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Applies to hydrocodone: oral capsule extended release, oral tablet extended release
Oral route (Capsule, Extended Release)
Prior to prescribing hydrocodone, assess each patient's risk for opioid addiction, abuse, and misuse, and regularly monitor all patients for opioid addiction behaviors or conditions. To ensure that the benefits of opioid analgesics outweigh the risks of addiction, abuse, and misuse, the Food and Drug Administration (FDA) has required a Risk Evaluation and Mitigation Strategy (REMS) for these products. Monitor for respiratory depression, which can be serious, life-threatening, or fatal, especially during initiation or following a dose increase. Instruct patients to swallow extended release forms whole to avoid potentially fatal overdose. Accidental ingestion of hydrocodone can result in a fatal overdose, especially in children. If prolonged opioid use is necessary during pregnancy, advise patient of potential risk of life-threatening neonatal opioid withdrawal syndrome and ensure appropriate treatment will be available. Use with CYP3A4 inhibitors or inducers may change hydrocodone plasma levels resulting in prolonged adverse effects or potentially fatal respiratory depression; monitoring is recommended. Concomitant use of opioids with benzodiazepines or other CNS depressants, including alcohol, may result in profound sedation, respiratory depression, coma, and death. Reserve concomitant prescribing for patients with inadequate alternative treatment options, limit dosage and duration to the minimum required, and monitor for respiratory depression and sedation. Alcoholic beverages or medications containing alcohol should be avoided due to the potential for increased hydrocodone plasma levels and a potentially fatal overdose.
Oral route (Tablet, Extended Release)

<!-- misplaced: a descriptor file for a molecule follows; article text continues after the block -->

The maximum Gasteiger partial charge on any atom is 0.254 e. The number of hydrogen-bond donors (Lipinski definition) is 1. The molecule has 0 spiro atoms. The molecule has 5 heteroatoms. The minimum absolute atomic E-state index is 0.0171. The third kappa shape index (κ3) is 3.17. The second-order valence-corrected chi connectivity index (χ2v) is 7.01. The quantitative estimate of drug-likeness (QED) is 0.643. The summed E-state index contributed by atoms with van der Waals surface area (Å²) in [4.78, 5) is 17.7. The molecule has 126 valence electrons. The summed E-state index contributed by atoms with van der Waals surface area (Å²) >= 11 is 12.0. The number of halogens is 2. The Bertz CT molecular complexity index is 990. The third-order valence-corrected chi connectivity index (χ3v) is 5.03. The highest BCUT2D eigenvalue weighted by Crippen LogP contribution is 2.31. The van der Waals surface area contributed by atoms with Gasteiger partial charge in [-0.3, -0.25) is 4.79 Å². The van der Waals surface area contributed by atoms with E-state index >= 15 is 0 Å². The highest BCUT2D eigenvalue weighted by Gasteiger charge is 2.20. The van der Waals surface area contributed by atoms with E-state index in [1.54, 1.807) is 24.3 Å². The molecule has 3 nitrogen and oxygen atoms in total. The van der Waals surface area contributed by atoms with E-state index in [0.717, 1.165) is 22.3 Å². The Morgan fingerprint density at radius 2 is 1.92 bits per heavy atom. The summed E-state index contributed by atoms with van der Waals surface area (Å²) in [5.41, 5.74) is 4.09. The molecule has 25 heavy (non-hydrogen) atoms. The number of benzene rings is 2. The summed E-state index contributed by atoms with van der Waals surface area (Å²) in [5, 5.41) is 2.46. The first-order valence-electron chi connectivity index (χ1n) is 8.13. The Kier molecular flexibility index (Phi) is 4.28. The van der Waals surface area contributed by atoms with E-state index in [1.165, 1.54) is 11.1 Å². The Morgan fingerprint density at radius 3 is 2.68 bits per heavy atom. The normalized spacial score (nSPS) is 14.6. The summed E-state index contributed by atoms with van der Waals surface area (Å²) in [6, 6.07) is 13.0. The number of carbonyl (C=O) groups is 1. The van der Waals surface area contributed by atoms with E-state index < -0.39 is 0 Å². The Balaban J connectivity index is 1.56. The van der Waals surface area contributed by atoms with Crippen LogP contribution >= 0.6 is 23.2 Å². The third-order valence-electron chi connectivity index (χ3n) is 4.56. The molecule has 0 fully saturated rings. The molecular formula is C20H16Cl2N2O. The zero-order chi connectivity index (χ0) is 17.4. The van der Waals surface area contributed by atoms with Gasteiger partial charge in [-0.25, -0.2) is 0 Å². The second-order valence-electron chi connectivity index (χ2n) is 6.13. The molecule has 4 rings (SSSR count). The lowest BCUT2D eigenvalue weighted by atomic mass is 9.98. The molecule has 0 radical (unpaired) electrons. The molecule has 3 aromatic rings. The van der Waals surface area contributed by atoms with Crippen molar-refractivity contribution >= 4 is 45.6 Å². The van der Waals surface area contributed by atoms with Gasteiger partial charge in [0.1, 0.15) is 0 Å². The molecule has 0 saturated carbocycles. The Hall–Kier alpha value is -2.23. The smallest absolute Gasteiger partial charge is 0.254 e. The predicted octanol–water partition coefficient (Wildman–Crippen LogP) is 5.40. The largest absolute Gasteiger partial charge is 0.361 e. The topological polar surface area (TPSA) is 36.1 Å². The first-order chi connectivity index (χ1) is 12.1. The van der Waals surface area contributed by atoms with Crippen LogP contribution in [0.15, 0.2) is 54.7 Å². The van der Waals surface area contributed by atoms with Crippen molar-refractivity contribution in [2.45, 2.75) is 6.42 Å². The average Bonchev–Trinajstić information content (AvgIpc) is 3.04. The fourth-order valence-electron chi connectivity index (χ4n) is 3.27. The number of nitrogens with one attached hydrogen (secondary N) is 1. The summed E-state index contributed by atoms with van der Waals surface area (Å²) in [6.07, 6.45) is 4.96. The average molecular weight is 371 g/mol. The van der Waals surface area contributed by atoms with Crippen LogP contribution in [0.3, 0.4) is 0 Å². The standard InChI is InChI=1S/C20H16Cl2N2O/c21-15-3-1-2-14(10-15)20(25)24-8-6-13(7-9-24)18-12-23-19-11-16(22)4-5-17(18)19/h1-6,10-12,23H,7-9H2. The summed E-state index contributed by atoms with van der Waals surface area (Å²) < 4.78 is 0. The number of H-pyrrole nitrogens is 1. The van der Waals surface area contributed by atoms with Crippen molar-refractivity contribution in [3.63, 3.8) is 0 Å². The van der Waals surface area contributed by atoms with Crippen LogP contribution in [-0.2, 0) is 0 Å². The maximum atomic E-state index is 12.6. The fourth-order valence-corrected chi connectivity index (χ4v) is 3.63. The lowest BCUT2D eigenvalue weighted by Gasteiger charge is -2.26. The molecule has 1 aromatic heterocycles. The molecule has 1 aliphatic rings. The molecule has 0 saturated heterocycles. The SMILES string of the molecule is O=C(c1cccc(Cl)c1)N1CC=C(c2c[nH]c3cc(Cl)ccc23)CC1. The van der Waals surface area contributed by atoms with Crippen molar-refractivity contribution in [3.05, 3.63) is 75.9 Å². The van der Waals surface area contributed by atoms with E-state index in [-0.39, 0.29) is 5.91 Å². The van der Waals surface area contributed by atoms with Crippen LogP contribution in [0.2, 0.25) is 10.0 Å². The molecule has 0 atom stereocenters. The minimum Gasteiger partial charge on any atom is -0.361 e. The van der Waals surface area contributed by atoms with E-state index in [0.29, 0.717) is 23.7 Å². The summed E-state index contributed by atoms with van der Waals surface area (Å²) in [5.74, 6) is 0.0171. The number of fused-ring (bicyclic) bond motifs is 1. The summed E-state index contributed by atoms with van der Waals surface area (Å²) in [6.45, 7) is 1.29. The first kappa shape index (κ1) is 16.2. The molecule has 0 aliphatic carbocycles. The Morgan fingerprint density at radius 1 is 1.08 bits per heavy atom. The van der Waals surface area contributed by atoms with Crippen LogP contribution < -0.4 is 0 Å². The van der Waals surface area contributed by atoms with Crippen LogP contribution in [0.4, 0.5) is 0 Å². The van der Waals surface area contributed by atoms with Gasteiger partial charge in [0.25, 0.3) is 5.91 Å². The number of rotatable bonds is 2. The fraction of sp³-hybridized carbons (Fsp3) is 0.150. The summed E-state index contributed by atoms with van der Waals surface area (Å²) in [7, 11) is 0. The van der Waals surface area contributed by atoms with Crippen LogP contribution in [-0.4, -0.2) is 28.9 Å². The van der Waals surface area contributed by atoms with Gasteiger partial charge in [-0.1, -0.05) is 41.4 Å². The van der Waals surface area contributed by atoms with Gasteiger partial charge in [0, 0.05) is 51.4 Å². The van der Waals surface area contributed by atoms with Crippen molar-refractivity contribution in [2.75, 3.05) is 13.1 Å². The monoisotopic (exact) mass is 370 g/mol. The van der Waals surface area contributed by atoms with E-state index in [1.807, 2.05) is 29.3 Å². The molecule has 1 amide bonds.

Addiction, Abuse, and MisuseHydrocodone extended-release (ER) exposes patients and other users to the risks of opioid addiction, abuse, and misuse, which can lead to overdose and death. Assess each patient's risk prior to prescribing Hydrocodone ER, and monitor all patients regularly for the development of these behaviors or conditions.Opioid Analgesic Risk Evaluation and Mitigation Strategy (REMS)To ensure that the benefits of opioid analgesics outweigh the risks of addiction, abuse and misuse, the Food and Drug Administration (FDA) has required a REMS for these products. Under the requirements of the REMS, drug companies with approved opioid analgesic products must make REMS-compliant education programs available to healthcare providers. Healthcare providers are strongly encouraged to: complete a REMS-compliant education program, counsel patients and/or their caregivers, with every prescription, on safe use, serious risks, storage, and disposal of these products, emphasize to patients and their caregivers the importance of reading the Medication Guide every time it is provided by their pharmacists, and consider other tools to improve patient, household, and community safety.Life-Threatening Respiratory DepressionSerious, life-threatening, or fatal respiratory depression may occur with use of Hydrocodone ER. Monitor for respiratory depression, especially during initiation of Hydrocodone ER or following a dose increase. Instruct patients to swallow hydrocodone bitartrate ER tablets whole; crushing, chewing, or dissolving hydrocodone bitartrate tablets can cause rapid release and absorption of a potentially fatal dose of hydrocodone bitartrate.Accidental IngestionAccidental ingestion of even one dose of Hydrocodone ER, especially by children, can result in a fatal overdose of Hydrocodone ER.Neonatal Opioid Withdrawal SyndromeProlonged use of Hydrocodone ER during pregnancy can result in neonatal opioid withdrawal syndrome, which may be life-threatening if not recognized and treated, and requires management according to protocols developed by neonatology experts. If opioid use is required for a prolonged period in a pregnant woman, advise the patient of the risk of neonatal opioid withdrawal syndrome and ensure that appropriate treatment will be available.Cytochrome P450 3A4 InteractionThe concomitant use of Hydrocodone ER with all cytochrome P450 3A4 inhibitors may result in an increase in Hydrocodone plasma concentrations, which could increase or prolong adverse reactions and may cause potentially fatal respiratory depression. In addition, discontinuation of a concomitantly used cytochrome P450 3A4 inducer may result in an increase in Hydrocodone plasma concentration. Monitor patients receiving Hydrocodone ER and any CYP3A4 inhibitor or inducer.Risks from Concomitant Use with Benzodiazepines or Other CNS DepressantsReserve concomitant prescribing of Hydrocodone ER and benzodiazepines or other CNS depressants for use in patients for whom alternative treatment options are inadequate. Limit dosages and durations to the minimum required. Follow patients for signs and symptoms of respiratory depression and sedation.